Covid and caution: how we can use universities safely

Steps to take to ensure the safety of those who may be arriving back on campuses around the world in 2021

For everyone at university, whether they’re staff or a student, the future looks uncertain. Universities across the world are transitioning to work through the ‘new normal’ of the world. This involves trying to work out how they can allow students to study safely. In the UK, a big problem has been funding, with many institutions relying too much on fees from international students and now facing the prospect of going bust.

Worries

Many universities have been given the freedom to put their own regulations in place. This has resulted in a lot of big decisions happening in a short period of time before students were welcomed back for the autumn term. Some universities were still offering students a full year of teaching, whether the plan was to use a combination of online and face-to-face learning, or in some cases just online. Cambridge University announced that all of its learning would be done online until summer 2021. In India, only one state has allowed its universities to open as the recorded numbers of Covid-19 cases in the country have continued to rise.

Universities have been making the effort to bring students back in the safest way. However, in some cases, it has not been easy to maintain the necessary social distance standards. Masks are mandatory but how safe can they be when the lecture hall is packed, and many late arrivals have to sit on the floor. Students in France have been using the hashtag #Balancetafac (‘call out your uni’) to post photos of their overcrowded learning rooms. Since French universities reopened there has been a dozen clusters of Covid-19 cases.

In the UK, where restrictions are being heavily enforced, many students are upset about what their first-year experience has turned into. One first-year student at the University of Glasgow told the Guardian: ‘Moving up from London, living away from home for the first time, was scary enough without people now saying that we may not be able to home for Christmas. That’s made me really upset and I did have a little sob last night.’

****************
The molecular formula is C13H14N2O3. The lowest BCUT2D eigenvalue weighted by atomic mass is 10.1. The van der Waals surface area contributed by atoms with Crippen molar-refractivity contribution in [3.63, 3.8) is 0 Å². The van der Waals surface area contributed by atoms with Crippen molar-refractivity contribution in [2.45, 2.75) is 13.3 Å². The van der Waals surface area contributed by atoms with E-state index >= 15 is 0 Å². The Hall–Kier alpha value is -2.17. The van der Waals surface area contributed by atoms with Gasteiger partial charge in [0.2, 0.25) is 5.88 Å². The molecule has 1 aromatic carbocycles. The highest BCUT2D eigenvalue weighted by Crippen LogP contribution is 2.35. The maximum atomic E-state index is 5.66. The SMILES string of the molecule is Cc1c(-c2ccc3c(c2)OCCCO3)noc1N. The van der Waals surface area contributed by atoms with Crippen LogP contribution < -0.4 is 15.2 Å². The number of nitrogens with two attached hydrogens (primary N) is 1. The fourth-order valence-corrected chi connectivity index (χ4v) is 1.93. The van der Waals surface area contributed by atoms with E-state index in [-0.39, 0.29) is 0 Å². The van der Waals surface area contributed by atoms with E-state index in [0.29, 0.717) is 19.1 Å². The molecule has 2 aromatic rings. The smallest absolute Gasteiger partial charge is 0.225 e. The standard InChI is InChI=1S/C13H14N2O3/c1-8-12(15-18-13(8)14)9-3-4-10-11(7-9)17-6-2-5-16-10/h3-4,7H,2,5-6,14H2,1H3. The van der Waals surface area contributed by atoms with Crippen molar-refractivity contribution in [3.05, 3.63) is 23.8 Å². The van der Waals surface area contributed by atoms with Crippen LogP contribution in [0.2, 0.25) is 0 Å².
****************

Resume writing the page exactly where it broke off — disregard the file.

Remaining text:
Regulations

If universities want to welcome students and staff back as safely as possible, they need to follow their own government’s rules and regulations. Here are some key rules that universities need to implement before having large levels of staff and students coming back on campus.

1. Social distancing

Limiting the amount of staff and students on the campus entirely is something that needs to be looked at, as well as considering those who may need to shield. assess how many staff and students are vulnerable, and conduct risk assessments. Use floor stickers and signs to make social distancing easy to follow across the whole campus.

2. Welcome international students safely

The total amount of students from other countries may be lower this year, but there will still be many heading to countries outside their own to study. Many will have a mandatory period of self-isolation, or other requirements, to perform when they arrive in their country of study. Ensure your international students are aware of this and that they have the support they need to get through any self-isolation period, such as ensuring they can receive basic food supplies and providing them with books and materials needed for their studies.

3. PPE

Giving students PPE (personal protective equipment) is not something universities need to do, but it should be considered. Knowing all have students face masks and hand sanitiser as they arrive back at campus gives peace of mind and allows students to concentrate on their learning without worrying about where they can get a mask, or where they can next wash their hands.

Of course, this would come at a cost. If every student and member of staff in the UK is provided with a face mask, it will cost around £4,229,933 GBP, assuming that the number of staff and students are at the same level as the previous academic year (2.38 million students and 439,955 staff members) according to data collected by Where The Trade Buys. For hand sanitiser, for each student and staff member to use two squirts of hand sanitiser an hour, the cost would be £355,314 GBP per day. These costs may sound a lot, but it could be a price worth paying to make sure your staff and students feels safe.

4. Online learning

A lot of universities were already recording lectures so students could watch them back, but streaming lectures is an option in full force this year. It allows students to decide whether they feel safe enough to attend a lecture in person. If they don’t, they won’t feel like they are missing out because they can watch the lecture at home. This will also allow people who have to isolate to do that without worrying they are missing valuable learning time too.

There are a lot of unknowns about this academic year, but if universities want to carry on offering education to those paying, following the steps outlined above could be a must. It’s a positive that many universities are trying to get back to face-to-face learning, but this must be followed with the strictest of regulations to make sure it can be done as safely as possible.

Rachel Gray is is a copywriter based in Newcastle Upon Tyne that writes across a variety of sectors such as healthcare, wellness and lifestyle.

How to manage an organisation’s response to COVID-19

Anton Korinek offers advice to organisations and Business Schools on responding to the emerging international situation resulting from Coronavirus or COVID-19

Organisations around the world are working through how to respond to the novel coronavirus, posing one of the greatest challenges to leaders in a long time. Do they restrict travel? Doing so would have substantial financial implication, make months of preparation worthless and lower the morale of many stakeholders who enjoy travel. However, travel is what brought the coronavirus to the country in the first place — and what continues to spread it to new communities within the country.